The best milk for people with diabetes
Milk is a staple of many diets, but its carbohydrate count can impact blood sugar, which might be a concern for people with diabetes.
Carbohydrates take the form of lactose in milk. Lactose is a natural sugar that provides energy to the body. An 8-ounce (oz) serving of milk contains 12 grams (g) of carbohydrates.
The American Diabetes Association (ADA) recommends individualizing carbohydrate content at meals to obtain healthy blood sugar levels. Checking your blood sugar before and after meals can help you identify to which foods and in what quantities the body and blood sugar respond.
Start with 1 or 2 servings at a meal, or 15 to 30 g of carbohydrates. Many factors can change the recommended amount of milk, however. One cup of cow milk provides 12 grams of carbohydrates, which is equivalent to one serving.
While cow’s milk adds calcium to the diet, its impact on blood sugar should cause a person with diabetes to consider alternatives.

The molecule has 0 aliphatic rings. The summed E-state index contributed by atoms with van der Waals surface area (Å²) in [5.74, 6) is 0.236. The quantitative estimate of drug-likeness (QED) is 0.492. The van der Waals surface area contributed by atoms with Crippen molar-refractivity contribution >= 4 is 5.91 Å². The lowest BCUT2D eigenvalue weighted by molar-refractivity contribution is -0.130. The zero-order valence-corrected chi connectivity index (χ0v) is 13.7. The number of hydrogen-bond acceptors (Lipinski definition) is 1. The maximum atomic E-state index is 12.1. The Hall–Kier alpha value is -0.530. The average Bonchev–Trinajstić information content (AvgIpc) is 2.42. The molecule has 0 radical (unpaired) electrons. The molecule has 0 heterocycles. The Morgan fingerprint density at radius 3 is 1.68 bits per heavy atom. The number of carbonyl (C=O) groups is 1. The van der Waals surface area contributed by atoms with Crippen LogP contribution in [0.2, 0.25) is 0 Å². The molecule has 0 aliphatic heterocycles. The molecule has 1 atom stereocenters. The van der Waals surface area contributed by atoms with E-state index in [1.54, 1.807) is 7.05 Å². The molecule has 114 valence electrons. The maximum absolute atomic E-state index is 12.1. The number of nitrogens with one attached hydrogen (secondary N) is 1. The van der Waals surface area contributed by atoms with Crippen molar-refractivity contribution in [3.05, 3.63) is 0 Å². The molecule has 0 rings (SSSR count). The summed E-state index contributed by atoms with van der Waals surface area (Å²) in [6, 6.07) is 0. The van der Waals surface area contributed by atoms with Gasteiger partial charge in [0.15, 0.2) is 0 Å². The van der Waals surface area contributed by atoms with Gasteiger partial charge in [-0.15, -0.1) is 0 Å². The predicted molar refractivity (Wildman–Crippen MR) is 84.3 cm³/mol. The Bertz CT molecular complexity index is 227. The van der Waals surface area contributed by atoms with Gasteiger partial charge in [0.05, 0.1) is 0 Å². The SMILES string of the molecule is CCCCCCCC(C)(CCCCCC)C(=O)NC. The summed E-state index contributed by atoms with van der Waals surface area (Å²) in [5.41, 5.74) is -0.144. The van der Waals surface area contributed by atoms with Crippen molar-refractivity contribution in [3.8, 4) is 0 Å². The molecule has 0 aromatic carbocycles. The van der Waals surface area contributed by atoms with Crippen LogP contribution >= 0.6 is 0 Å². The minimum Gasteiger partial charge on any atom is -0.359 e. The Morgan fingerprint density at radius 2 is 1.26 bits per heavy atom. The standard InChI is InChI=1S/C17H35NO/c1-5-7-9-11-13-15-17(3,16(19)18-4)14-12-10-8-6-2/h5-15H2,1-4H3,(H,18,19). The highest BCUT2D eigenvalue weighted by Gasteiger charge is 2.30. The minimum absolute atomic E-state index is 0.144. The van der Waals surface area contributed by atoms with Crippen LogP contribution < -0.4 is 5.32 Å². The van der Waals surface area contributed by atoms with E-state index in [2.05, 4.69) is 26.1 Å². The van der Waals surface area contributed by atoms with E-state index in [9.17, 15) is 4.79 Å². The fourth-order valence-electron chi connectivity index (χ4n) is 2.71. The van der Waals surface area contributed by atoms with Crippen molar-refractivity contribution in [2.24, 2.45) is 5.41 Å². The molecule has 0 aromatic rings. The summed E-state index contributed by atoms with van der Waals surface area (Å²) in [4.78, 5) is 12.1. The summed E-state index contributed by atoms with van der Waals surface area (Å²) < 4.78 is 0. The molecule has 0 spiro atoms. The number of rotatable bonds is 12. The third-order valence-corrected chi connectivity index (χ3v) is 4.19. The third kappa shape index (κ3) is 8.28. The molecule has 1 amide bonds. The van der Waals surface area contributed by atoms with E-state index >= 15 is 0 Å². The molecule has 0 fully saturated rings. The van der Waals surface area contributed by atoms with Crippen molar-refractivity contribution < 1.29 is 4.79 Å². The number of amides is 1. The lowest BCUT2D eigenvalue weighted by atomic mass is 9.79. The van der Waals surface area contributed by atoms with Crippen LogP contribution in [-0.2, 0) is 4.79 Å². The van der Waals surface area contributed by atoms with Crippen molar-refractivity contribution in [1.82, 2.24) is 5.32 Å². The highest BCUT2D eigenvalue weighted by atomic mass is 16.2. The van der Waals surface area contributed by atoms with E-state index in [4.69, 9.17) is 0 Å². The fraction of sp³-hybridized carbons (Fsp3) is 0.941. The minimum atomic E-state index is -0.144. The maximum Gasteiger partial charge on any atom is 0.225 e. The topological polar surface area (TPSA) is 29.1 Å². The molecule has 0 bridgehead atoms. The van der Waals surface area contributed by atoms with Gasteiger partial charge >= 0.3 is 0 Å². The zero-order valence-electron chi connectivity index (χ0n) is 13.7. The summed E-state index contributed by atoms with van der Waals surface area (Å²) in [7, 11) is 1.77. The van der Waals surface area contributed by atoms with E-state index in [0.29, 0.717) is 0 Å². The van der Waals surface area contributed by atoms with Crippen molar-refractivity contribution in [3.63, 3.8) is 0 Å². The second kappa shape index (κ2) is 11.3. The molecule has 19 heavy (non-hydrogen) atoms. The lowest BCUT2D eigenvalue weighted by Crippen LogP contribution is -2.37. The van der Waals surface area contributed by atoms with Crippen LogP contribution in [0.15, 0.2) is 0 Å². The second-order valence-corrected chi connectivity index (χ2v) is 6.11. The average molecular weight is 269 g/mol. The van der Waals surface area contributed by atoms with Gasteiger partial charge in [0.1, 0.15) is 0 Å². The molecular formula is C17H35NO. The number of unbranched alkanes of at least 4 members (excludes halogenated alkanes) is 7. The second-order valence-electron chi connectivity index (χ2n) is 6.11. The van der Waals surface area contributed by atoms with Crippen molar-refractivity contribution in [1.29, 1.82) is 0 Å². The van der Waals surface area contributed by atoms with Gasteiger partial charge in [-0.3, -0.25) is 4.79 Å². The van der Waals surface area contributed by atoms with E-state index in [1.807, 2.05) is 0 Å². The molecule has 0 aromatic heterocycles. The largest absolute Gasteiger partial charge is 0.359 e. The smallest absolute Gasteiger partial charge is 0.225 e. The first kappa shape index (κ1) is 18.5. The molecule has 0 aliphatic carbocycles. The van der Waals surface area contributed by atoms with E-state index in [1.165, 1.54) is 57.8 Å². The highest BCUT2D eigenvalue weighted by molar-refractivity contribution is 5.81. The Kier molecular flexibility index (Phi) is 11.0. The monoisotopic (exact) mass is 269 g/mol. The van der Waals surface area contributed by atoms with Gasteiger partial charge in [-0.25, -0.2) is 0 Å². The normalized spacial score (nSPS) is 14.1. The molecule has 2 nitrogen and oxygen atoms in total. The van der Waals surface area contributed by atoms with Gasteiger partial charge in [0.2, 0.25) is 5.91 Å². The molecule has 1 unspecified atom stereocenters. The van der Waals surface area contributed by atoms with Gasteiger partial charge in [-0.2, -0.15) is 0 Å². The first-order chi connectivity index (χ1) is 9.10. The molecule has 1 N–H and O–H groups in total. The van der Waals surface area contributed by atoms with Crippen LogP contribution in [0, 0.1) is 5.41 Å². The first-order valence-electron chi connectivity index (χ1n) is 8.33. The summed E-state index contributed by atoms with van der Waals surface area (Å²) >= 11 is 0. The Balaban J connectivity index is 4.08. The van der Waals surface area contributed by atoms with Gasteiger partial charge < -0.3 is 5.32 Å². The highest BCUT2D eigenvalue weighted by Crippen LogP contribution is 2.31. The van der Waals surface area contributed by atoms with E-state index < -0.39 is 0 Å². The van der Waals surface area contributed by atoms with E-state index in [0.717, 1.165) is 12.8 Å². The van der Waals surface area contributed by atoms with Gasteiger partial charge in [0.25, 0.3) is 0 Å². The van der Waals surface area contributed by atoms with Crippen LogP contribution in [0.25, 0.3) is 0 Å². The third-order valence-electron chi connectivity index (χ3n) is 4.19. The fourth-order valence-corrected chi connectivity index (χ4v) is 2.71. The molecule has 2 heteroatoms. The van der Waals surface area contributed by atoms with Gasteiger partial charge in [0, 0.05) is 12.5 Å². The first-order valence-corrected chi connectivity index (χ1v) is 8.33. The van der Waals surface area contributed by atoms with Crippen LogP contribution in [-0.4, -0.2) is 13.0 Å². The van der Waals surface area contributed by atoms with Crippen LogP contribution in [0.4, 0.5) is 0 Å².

The “best” milk for a person with diabetes depends on the flavors they prefer, the rest of their daily diet, and their overall daily carbohydrate intake.For example, if a person aims to reduce their carbohydrate intake as much as possible, almond and flax milk contains nearly zero carbohydrates.
All cow’s milk does contain carbohydrates, and it is important for people with diabetes to factor this into their carbohydrate counts. However, skim milk can be a lower- fat, lower-calorie option for people who are not lactose intolerant and prefer cow’s milk.
Lower-fat foods and beverages like skimmed milk might result in a higher blood sugar level due to faster absorption. Glucose monitoring might therefore be helpful to determine if and what kind of cow milk is best.